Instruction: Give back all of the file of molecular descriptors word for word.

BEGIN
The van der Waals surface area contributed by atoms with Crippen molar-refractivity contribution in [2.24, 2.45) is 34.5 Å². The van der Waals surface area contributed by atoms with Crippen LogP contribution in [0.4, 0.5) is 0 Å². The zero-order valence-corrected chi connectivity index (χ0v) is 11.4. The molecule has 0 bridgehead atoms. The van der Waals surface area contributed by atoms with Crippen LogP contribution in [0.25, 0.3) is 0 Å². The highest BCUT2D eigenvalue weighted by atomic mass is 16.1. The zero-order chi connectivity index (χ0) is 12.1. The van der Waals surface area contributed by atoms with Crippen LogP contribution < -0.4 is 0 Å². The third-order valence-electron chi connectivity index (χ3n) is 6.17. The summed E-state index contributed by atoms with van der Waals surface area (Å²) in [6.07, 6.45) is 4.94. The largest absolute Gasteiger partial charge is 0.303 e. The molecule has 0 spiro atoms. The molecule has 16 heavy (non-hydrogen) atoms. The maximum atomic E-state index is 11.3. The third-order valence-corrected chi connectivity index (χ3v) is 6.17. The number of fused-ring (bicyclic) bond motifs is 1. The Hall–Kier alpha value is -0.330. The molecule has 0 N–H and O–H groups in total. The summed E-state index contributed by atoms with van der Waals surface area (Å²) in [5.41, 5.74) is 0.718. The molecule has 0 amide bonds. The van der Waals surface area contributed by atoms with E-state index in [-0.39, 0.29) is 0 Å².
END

The van der Waals surface area contributed by atoms with Crippen molar-refractivity contribution in [2.24, 2.45) is 34.5 Å². The van der Waals surface area contributed by atoms with Crippen LogP contribution in [0.4, 0.5) is 0 Å². The zero-order valence-corrected chi connectivity index (χ0v) is 11.4. The molecule has 0 bridgehead atoms. The van der Waals surface area contributed by atoms with Crippen LogP contribution in [0.25, 0.3) is 0 Å². The highest BCUT2D eigenvalue weighted by atomic mass is 16.1. The zero-order chi connectivity index (χ0) is 12.1. The van der Waals surface area contributed by atoms with Crippen LogP contribution < -0.4 is 0 Å². The third-order valence-electron chi connectivity index (χ3n) is 6.17. The summed E-state index contributed by atoms with van der Waals surface area (Å²) in [6.07, 6.45) is 4.94. The largest absolute Gasteiger partial charge is 0.303 e. The molecule has 0 spiro atoms. The molecule has 16 heavy (non-hydrogen) atoms. The maximum atomic E-state index is 11.3. The third-order valence-corrected chi connectivity index (χ3v) is 6.17. The number of fused-ring (bicyclic) bond motifs is 1. The Hall–Kier alpha value is -0.330. The molecule has 0 N–H and O–H groups in total. The summed E-state index contributed by atoms with van der Waals surface area (Å²) in [5.41, 5.74) is 0.718. The molecule has 0 amide bonds. The van der Waals surface area contributed by atoms with E-state index in [-0.39, 0.29) is 0 Å².